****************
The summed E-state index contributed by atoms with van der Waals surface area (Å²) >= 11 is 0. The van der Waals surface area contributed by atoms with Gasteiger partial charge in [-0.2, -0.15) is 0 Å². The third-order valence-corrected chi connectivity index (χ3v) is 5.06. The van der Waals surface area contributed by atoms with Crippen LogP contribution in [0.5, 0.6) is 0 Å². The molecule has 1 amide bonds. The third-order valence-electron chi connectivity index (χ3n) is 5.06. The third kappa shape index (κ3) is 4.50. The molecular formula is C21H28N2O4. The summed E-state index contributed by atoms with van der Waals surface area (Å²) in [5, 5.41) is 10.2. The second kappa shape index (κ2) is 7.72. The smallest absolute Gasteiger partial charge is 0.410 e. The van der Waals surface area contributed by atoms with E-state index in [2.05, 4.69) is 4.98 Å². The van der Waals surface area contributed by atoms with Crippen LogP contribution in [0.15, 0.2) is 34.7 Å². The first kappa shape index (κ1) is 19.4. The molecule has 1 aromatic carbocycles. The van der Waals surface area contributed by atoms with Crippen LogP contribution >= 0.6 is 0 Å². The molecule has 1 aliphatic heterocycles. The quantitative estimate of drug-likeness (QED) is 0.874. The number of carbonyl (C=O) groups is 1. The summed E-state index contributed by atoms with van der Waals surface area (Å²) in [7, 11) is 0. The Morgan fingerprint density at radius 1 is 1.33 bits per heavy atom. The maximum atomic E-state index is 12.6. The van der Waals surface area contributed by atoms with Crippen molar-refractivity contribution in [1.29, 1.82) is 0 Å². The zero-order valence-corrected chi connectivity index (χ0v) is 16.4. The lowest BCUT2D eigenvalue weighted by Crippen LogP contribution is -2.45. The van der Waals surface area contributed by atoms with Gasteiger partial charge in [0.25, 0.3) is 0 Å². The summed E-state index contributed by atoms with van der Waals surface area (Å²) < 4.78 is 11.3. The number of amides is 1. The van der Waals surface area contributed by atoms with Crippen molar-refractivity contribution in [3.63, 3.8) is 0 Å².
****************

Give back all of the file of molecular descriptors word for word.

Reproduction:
The summed E-state index contributed by atoms with van der Waals surface area (Å²) >= 11 is 0. The van der Waals surface area contributed by atoms with Gasteiger partial charge in [-0.2, -0.15) is 0 Å². The third-order valence-corrected chi connectivity index (χ3v) is 5.06. The van der Waals surface area contributed by atoms with Crippen LogP contribution in [0.5, 0.6) is 0 Å². The molecule has 1 amide bonds. The third-order valence-electron chi connectivity index (χ3n) is 5.06. The third kappa shape index (κ3) is 4.50. The molecular formula is C21H28N2O4. The summed E-state index contributed by atoms with van der Waals surface area (Å²) in [5, 5.41) is 10.2. The second kappa shape index (κ2) is 7.72. The smallest absolute Gasteiger partial charge is 0.410 e. The van der Waals surface area contributed by atoms with E-state index in [2.05, 4.69) is 4.98 Å². The van der Waals surface area contributed by atoms with Crippen LogP contribution in [0.15, 0.2) is 34.7 Å². The first kappa shape index (κ1) is 19.4. The molecule has 1 aromatic carbocycles. The van der Waals surface area contributed by atoms with Crippen LogP contribution >= 0.6 is 0 Å². The molecule has 1 aliphatic heterocycles. The quantitative estimate of drug-likeness (QED) is 0.874. The number of carbonyl (C=O) groups is 1. The summed E-state index contributed by atoms with van der Waals surface area (Å²) in [7, 11) is 0. The Morgan fingerprint density at radius 1 is 1.33 bits per heavy atom. The maximum atomic E-state index is 12.6. The van der Waals surface area contributed by atoms with Crippen molar-refractivity contribution in [1.29, 1.82) is 0 Å². The zero-order valence-corrected chi connectivity index (χ0v) is 16.4. The lowest BCUT2D eigenvalue weighted by Crippen LogP contribution is -2.45. The van der Waals surface area contributed by atoms with Gasteiger partial charge in [0.25, 0.3) is 0 Å². The summed E-state index contributed by atoms with van der Waals surface area (Å²) < 4.78 is 11.3. The number of amides is 1. The van der Waals surface area contributed by atoms with Crippen molar-refractivity contribution in [3.63, 3.8) is 0 Å².